- Analysis of nasal secretions.
- Blood tests to reveal a heightened antibody count, indicating an allergic response.
- Antihistamines are the first line of treatment for allergic rhinitis. Many nonprescription varieties are available, although they may cause drowsiness or drying of the mucous membranes. Newer nonsedating antihistamines are available by prescription; these include fexofenadine (Allegra), loratadine (Claritin), and cetirizine (Zyrtec).
- Short-term use of decongestant sprays such as Neo-Synephrine or Afrin may be beneficial. (Combinations of oral antihistamines and decongestants are also available.) Decongestants should not be used for more than a few days, since routine use can cause rebound nasal congestion.
- Special eye drops may be prescribed when eye symptoms persist despite other treatment.
- Inhaled or oral corticosteroids may be prescribed to reduce extreme inflammatory symptoms. Nasal sprays containing steroids and/or antihistamines are commonly prescribed to reduce nasal congestion. Some nasal steroid sprays are now available without a prescription.
- When all else fails, an allergist may administer increasing amounts of the offending allergen (immunotherapy or allergy shots), initially at regular intervals, then less frequently, in an effort to desensitize the patient to the allergen. Many people, children as well as adults, find the injections really do reduce symptoms, often long-term or even permanently.
- When seasonal allergies flare up, be alert to pollen counts (which are broadcast by the AAAAI) and if you need to go outdoors, take medication with you.
- If your symptoms tend to be severe, try to stay inside a climate-controlled environment as much as possible on days that pollen counts are high.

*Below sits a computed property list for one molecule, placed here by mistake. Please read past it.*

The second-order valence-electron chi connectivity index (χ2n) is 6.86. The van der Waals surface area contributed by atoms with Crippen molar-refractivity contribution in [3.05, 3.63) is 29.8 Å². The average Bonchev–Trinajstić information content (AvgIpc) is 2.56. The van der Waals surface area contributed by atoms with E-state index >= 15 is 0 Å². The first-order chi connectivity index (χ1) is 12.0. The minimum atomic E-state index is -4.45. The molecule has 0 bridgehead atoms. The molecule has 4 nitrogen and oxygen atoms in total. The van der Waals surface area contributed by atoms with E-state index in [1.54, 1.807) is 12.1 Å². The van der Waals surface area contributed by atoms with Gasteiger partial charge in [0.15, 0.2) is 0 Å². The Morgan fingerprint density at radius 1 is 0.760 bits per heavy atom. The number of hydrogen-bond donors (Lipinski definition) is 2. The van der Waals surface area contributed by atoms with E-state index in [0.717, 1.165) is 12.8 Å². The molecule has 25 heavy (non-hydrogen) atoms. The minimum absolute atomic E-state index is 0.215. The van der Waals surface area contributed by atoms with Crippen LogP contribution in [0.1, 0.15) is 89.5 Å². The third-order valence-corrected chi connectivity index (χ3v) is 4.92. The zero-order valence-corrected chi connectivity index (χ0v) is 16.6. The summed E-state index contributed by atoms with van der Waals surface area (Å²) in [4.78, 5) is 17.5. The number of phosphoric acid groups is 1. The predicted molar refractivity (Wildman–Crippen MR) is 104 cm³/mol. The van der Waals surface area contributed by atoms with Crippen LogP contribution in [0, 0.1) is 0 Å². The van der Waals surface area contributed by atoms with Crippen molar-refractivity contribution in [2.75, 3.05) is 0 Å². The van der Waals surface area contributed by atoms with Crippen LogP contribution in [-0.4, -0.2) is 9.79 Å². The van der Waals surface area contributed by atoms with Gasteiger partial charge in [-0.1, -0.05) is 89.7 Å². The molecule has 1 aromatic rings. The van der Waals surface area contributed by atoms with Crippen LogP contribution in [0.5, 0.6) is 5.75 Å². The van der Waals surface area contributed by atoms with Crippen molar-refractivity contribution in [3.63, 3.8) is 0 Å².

- Saline nasal rinses may help to reduce the total allergic load inside the nasal cavity.
- Try the nasal spray Nasalcrom. Available over the counter, it is safe and effective for preventing such symptoms as runny nose and nasal congestion. However, it won’t help after symptoms start—you need to spray before being exposed to the allergen. It can also take a week or so to begin working.
- Consider relocating to pollen-free areas if symptoms are sufficiently severe.
- If necessary, avoid or isolate furred animals.
- If you’re allergic to dust and dust mites, take steps to combat them. To eliminate dust mites commonly found in bedding, use machine-washable polyester pillows, seal your mattress in a zippered cover, and launder bed linens frequently. Use air filters in bedrooms.
- If you find you’re allergic to a pet, the best remedy is to find another home for it. If that is out of the question, at least keep the pet out of your bedroom.
When To Call Your Doctor
- Call a doctor if allergic rhinitis interferes with normal activities or if over-the-counter antihistamines cause excessive drowsiness (your doctor can prescribe a nonsedating antihistamine).
Reviewed by Alan Lipkin, MD, Otolaryngologist, Private Practice, Denver, Colorado. Review provided by VeriMed Healthcare Network.